JEDDAH: Hundreds of residency violators in Saudi Arabia have come forward to be tested for coronavirus after a royal decree by King Salman offering free treatment to all virus patients.
Ministry of Health spokesman Dr. Mohammed Al-Abd Al-Aly said that testing is essential to protect everyone in the country and that early detection of the virus improved the possibilities for treatment.
He said that there has been a noticeable rise in the number of cases as a result, but these are being treated rapidly.
The ministry recorded 154 new coronavirus cases on Friday, with three resulting from travel in quarantine.
The number of coronavirus cases in the Kingdom now totals 2,039 — 1,663 of which are active but stable, with 41 in intensive care.
Four new deaths were announced on Friday, bringing the total number of fatalities to 25. The ministry also recorded 351 recovered cases.

FASTFACT

• The ministry recorded 154 new coronavirus cases on Friday, with three resulting from travel in quarantine.

• The number of coronavirus cases in the Kingdom now totals 2,039 — 1,663 of which are active but stable, with 41 in intensive care.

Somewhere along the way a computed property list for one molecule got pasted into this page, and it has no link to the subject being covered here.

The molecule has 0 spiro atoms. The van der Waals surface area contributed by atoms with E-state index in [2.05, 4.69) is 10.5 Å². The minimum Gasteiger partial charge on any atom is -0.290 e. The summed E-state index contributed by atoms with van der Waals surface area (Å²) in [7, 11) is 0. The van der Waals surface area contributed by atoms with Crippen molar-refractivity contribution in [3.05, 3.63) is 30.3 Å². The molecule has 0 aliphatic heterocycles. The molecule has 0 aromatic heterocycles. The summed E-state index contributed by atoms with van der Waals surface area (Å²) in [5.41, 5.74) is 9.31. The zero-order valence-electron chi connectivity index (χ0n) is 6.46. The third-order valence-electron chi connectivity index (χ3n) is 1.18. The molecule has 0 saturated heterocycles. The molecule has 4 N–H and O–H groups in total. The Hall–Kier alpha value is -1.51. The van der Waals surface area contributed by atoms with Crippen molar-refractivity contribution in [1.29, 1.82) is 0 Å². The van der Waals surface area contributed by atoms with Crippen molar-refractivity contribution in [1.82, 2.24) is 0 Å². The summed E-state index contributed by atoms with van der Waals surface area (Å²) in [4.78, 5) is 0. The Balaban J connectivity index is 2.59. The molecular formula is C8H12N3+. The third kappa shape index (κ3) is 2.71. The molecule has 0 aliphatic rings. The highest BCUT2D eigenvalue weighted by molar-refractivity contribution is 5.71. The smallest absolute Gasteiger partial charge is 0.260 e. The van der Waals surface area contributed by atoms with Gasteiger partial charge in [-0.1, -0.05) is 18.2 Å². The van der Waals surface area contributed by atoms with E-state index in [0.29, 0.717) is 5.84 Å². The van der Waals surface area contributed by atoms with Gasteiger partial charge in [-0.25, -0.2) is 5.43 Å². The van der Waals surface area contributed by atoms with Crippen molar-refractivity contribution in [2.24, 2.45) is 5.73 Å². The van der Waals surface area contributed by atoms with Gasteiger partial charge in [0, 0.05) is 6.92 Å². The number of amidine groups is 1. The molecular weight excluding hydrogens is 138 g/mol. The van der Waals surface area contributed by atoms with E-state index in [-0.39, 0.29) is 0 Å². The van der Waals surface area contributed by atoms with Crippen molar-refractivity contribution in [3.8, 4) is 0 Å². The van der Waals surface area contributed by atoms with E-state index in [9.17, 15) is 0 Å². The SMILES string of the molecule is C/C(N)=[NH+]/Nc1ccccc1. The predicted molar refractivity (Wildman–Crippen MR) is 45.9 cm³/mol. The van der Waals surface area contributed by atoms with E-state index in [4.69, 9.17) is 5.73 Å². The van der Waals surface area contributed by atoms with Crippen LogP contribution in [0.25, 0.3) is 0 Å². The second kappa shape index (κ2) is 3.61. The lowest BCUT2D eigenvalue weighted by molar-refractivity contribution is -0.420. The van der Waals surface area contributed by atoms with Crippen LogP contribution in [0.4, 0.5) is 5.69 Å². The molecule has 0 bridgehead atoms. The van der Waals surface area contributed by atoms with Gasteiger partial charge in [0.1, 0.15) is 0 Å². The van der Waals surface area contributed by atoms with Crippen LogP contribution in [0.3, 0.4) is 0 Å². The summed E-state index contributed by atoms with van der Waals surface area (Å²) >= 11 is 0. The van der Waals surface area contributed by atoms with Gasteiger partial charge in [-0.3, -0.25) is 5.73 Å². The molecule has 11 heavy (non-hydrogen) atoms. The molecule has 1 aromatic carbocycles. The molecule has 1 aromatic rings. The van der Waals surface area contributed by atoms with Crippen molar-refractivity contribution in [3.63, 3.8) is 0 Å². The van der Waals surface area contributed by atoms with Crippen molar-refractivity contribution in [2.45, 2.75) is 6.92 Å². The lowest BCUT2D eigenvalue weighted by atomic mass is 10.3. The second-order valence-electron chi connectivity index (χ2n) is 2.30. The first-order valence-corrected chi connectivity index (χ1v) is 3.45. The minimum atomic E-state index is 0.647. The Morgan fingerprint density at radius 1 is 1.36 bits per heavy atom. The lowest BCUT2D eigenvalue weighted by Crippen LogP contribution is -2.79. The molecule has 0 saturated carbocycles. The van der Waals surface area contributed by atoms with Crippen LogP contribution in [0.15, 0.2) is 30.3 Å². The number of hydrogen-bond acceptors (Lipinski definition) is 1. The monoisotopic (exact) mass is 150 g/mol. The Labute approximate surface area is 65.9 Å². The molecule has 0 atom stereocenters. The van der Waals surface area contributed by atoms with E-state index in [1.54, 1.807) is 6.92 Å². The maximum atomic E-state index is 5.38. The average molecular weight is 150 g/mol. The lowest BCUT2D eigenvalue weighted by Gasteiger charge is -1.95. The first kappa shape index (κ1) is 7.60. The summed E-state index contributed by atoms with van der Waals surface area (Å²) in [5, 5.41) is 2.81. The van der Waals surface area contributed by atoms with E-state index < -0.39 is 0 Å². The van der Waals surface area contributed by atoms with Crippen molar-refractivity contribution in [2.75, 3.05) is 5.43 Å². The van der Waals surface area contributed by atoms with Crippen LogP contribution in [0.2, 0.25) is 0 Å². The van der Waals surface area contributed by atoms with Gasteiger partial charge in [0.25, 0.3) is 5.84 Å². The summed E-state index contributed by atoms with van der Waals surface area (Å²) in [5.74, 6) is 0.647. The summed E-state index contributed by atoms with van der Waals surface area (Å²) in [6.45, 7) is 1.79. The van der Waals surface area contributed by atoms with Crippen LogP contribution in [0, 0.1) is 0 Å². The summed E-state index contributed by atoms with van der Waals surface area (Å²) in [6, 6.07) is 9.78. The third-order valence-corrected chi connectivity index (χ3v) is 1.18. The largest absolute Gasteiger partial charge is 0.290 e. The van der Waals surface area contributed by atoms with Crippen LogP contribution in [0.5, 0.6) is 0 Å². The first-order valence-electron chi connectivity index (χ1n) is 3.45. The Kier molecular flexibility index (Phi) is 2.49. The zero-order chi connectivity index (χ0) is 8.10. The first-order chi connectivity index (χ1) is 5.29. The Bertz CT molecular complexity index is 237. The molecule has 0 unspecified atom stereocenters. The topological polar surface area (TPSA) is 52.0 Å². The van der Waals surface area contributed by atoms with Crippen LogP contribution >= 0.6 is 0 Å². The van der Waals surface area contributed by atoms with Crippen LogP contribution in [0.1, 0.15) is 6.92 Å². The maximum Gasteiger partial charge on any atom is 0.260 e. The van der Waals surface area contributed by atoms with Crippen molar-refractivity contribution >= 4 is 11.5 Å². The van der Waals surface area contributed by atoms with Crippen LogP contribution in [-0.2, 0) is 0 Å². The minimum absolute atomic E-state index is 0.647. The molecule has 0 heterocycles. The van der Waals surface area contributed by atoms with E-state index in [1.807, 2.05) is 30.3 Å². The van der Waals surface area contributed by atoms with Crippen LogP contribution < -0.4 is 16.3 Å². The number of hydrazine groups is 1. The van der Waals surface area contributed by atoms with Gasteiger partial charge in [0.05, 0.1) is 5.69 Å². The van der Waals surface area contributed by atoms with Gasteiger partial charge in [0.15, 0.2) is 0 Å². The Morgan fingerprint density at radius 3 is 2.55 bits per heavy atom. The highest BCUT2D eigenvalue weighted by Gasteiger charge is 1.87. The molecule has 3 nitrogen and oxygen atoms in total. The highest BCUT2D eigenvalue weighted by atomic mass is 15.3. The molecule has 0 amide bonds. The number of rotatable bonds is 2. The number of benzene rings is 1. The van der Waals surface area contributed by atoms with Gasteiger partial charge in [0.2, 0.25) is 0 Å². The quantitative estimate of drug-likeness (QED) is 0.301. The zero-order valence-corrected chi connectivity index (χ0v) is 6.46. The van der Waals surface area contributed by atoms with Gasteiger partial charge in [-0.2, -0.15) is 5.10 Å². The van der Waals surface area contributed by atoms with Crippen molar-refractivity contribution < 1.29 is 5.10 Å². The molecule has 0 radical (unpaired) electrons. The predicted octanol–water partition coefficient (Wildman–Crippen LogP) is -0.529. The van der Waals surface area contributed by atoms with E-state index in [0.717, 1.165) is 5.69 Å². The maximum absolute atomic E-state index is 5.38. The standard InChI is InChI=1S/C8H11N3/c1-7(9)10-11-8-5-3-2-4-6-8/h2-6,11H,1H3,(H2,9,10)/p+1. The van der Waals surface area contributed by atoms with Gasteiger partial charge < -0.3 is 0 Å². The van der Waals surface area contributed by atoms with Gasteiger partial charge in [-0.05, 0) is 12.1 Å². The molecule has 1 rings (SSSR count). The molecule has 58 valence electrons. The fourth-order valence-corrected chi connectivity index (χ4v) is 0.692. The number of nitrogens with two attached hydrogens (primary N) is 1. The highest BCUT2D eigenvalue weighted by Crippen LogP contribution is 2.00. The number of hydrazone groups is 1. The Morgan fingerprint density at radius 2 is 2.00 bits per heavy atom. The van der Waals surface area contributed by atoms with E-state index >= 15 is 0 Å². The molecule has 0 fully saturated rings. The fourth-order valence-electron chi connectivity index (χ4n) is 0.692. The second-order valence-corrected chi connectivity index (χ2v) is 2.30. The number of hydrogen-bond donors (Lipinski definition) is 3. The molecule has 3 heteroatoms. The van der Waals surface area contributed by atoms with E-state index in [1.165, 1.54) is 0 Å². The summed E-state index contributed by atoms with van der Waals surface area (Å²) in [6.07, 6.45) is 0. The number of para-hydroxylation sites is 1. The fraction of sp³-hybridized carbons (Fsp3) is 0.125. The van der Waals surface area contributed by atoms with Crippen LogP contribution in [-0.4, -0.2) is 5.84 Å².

• Four new deaths were announced, bringing the total number of fatalities to 25.

• The ministry also recorded 351 recovered cases.

Al-Aly said that the number of infected cases is reassuring when compared with the Kingdom’s population, but he urged people to maintain vigilance in the fight against the outbreak.
Committees around the Kingdom have met during the pandemic to decide which cities introduce 24-hour curfews.
The decision depends on the number of cases in a city in comparison with population and whether the spread is easily preventable by immediate quarantine of travelers or others, Al-Aly said.
“All these measures are taken into consideration to prevent and decrease the spread of the virus.”
Meanwhile, a curfew in Dammam, Taif and Qatif began on Friday at 3 p.m. and will continue until further notice, the Saudi Press Agency reported, citing Saudi Arabia’s Ministry of Interior.
Services and activities previously announced by the ministry will be exempt from the curfew.
The Interior Ministry also implemented a 24-hour curfew in Makkah and Madinah on Thursday to limit the spread of the virus.